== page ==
- Abnormal twisting movements
- Abnormal postures due to sustained muscle contractions
Use of neuroleptic drugs, especially if the drugs:
- Are taken in high doses for longer than six months
- Are first generation drugs, which are the first drugs developed to treat a condition
- Use of metoclopramide and prochlorperazine—These medicines are used to treat gastrointestinal problems, like nausea, vomiting, delayed bowel emptying, and gastroesophageal reflux disease (GERD), especially if taken more than three months
- Age: 54 or older
- Sex: female
- Possible genetic factor
- Having a disease that may require using neuroleptic drugs, such as:
- Sticking out the tongue
- Twisting the tongue
- Smacking lips
- Puckering lips
- Blinking eyes
- Facial tics
- Foot tapping
- Moving fingers as if playing the piano
- Rapidly moving arms, legs, or body
- Writhing movements
- Pelvic thrusts
- Noisy breathing
- Moving other parts of the body
- Taking certain drugs
- Purposely moving the affected body part
- Blood tests
- Pictures may be taken of structures inside your head. This can be done with:
|CT Scan of the Head|
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- Stop the neuroleptic medication
- Lower the dose
- Switch you to a different medication
- Recommend vitamin B6 or vitamin E , which may reduce the risk of worsening symptoms
Sedatives, such as:
Antiseizure drugs, such as:
- Valproic acid
- Antipsychotic drugs that may help with movement disorders, such as sulpiride, oxypertine, tiapride and other medication, such as L-dopa, which is a type of amino acid.
Talk with your doctor about:
- Risks and benefits of the medicine
- Whether the dose is right for you and how well the drug is working
- Other medications you can try that have less risk of TD
- Whether you can take a drug holiday to take a break from using the medication
- Even a small symptom of TD that you have—early treatment works best
- Do not stop taking your medication without first talking to your doctor. If you stop the drug right away, it may trigger TD.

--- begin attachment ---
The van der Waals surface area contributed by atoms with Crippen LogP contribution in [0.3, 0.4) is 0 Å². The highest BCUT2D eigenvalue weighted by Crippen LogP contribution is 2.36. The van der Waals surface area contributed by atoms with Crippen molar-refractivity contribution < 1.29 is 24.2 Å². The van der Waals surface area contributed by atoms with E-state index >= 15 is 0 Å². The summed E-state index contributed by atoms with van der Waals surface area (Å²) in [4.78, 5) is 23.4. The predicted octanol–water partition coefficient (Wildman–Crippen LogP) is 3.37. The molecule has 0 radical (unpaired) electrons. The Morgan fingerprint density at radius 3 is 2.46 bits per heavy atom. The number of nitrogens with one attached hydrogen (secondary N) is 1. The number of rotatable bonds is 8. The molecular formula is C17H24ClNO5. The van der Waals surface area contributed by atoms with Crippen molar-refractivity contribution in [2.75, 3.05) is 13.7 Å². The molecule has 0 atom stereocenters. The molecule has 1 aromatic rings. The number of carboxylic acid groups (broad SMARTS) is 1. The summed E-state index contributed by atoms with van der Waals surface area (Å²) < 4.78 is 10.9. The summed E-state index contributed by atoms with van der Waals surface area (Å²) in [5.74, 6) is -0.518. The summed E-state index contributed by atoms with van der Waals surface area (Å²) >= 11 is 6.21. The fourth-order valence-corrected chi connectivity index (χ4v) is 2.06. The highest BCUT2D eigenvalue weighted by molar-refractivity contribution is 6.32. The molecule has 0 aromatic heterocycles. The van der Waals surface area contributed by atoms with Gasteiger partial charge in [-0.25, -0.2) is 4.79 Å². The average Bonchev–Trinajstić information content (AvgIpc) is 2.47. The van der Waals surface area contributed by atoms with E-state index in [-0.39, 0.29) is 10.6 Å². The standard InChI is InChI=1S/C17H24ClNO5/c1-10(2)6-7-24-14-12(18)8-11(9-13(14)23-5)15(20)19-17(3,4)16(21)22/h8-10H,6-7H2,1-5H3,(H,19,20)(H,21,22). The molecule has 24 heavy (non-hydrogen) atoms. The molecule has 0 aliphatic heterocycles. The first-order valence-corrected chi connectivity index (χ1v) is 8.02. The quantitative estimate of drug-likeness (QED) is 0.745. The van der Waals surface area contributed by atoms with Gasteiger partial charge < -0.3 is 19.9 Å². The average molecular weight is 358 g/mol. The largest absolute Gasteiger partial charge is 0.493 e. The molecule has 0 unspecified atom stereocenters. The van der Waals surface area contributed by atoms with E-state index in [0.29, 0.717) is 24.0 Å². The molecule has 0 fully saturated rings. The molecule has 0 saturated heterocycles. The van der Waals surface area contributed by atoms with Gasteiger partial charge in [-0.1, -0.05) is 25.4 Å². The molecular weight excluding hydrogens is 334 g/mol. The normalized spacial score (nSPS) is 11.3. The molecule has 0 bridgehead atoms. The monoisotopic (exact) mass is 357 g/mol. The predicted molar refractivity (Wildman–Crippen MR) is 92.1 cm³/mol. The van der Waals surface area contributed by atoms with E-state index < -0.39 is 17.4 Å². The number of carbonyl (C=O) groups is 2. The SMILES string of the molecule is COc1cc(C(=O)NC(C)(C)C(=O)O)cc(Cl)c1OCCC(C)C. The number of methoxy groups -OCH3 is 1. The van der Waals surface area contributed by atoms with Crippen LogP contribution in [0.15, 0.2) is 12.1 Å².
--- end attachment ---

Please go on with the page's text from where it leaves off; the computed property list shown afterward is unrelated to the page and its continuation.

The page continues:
- See your doctor every three months.
National Alliance on Mental Illness http://www.nami.org
National Institute of Neurological Disorders and Stroke http://www.ninds.nih.gov
Canadian Mental Health Association http://www.ontario.cmha.ca
Mental Health Canada http://www.mentalhealthcanada.com
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McGrath JJ, Soares KV. Neuroleptic reduction and/or cessation and neuroleptics as specific treatments for tardive dyskinesia. Cochrane Database Syst Rev . 2006;CD000459.
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Tardive dyskinesia. EBSCO DynaMed website. Available at: http://www.ebscohost.com/dynamed/ . Updated November 23, 2011. Accessed July 29, 2013.
Tardive dyskinesia. National Alliance on Mental Illness website. Available at: http://www.nami.org/Content/ContentGroups/Helpline1/Tardive%5FDyskinesia.htm . Updated September 2003. Accessed July 29, 2013.
Thema B, Srivastava V, Tiwari AK. Genetic underpinnings of tardive dyskinesias: passing the baton to pharmacogenetics. Pharmacogenomics. 2008;9:1285-1306.
- Reviewer: Rimas Lukas, MD; Michael Woods, MD
- Review Date: 07/2013 -
- Update Date: 05/11/2013 -
This content is reviewed regularly and is updated when new and relevant evidence is made available. This information is neither intended nor implied to be a substitute for professional medical advice. Always seek the advice of your physician or other qualified health provider prior to starting any new treatment or with questions regarding a medical condition.
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